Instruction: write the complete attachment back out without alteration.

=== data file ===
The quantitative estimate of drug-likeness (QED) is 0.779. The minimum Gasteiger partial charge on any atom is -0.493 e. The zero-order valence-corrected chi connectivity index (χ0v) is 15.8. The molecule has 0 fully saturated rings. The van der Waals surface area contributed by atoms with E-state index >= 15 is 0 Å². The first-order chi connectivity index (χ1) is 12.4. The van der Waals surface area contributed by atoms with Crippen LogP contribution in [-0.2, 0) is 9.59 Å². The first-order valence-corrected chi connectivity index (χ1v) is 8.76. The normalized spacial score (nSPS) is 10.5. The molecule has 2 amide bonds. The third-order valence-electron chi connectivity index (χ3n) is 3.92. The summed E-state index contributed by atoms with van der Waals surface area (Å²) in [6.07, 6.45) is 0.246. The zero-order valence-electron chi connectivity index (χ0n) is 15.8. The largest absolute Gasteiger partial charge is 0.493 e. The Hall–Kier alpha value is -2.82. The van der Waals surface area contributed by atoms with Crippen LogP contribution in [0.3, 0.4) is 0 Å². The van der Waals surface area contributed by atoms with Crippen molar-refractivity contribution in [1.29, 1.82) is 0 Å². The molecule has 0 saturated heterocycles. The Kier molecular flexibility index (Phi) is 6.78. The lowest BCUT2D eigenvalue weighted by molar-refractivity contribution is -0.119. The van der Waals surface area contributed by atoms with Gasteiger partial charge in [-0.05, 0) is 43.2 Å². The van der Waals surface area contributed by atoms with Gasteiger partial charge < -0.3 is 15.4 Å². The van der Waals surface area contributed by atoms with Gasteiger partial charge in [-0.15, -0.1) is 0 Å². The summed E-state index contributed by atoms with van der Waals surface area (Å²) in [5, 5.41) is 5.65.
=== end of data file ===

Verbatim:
The quantitative estimate of drug-likeness (QED) is 0.779. The minimum Gasteiger partial charge on any atom is -0.493 e. The zero-order valence-corrected chi connectivity index (χ0v) is 15.8. The molecule has 0 fully saturated rings. The van der Waals surface area contributed by atoms with E-state index >= 15 is 0 Å². The first-order chi connectivity index (χ1) is 12.4. The van der Waals surface area contributed by atoms with Crippen LogP contribution in [-0.2, 0) is 9.59 Å². The first-order valence-corrected chi connectivity index (χ1v) is 8.76. The normalized spacial score (nSPS) is 10.5. The molecule has 2 amide bonds. The third-order valence-electron chi connectivity index (χ3n) is 3.92. The summed E-state index contributed by atoms with van der Waals surface area (Å²) in [6.07, 6.45) is 0.246. The zero-order valence-electron chi connectivity index (χ0n) is 15.8. The largest absolute Gasteiger partial charge is 0.493 e. The Hall–Kier alpha value is -2.82. The van der Waals surface area contributed by atoms with Crippen LogP contribution in [0.3, 0.4) is 0 Å². The van der Waals surface area contributed by atoms with Crippen molar-refractivity contribution in [1.29, 1.82) is 0 Å². The molecule has 0 saturated heterocycles. The Kier molecular flexibility index (Phi) is 6.78. The lowest BCUT2D eigenvalue weighted by molar-refractivity contribution is -0.119. The van der Waals surface area contributed by atoms with Gasteiger partial charge in [-0.05, 0) is 43.2 Å². The van der Waals surface area contributed by atoms with Gasteiger partial charge < -0.3 is 15.4 Å². The van der Waals surface area contributed by atoms with Gasteiger partial charge in [-0.15, -0.1) is 0 Å². The summed E-state index contributed by atoms with van der Waals surface area (Å²) in [5, 5.41) is 5.65.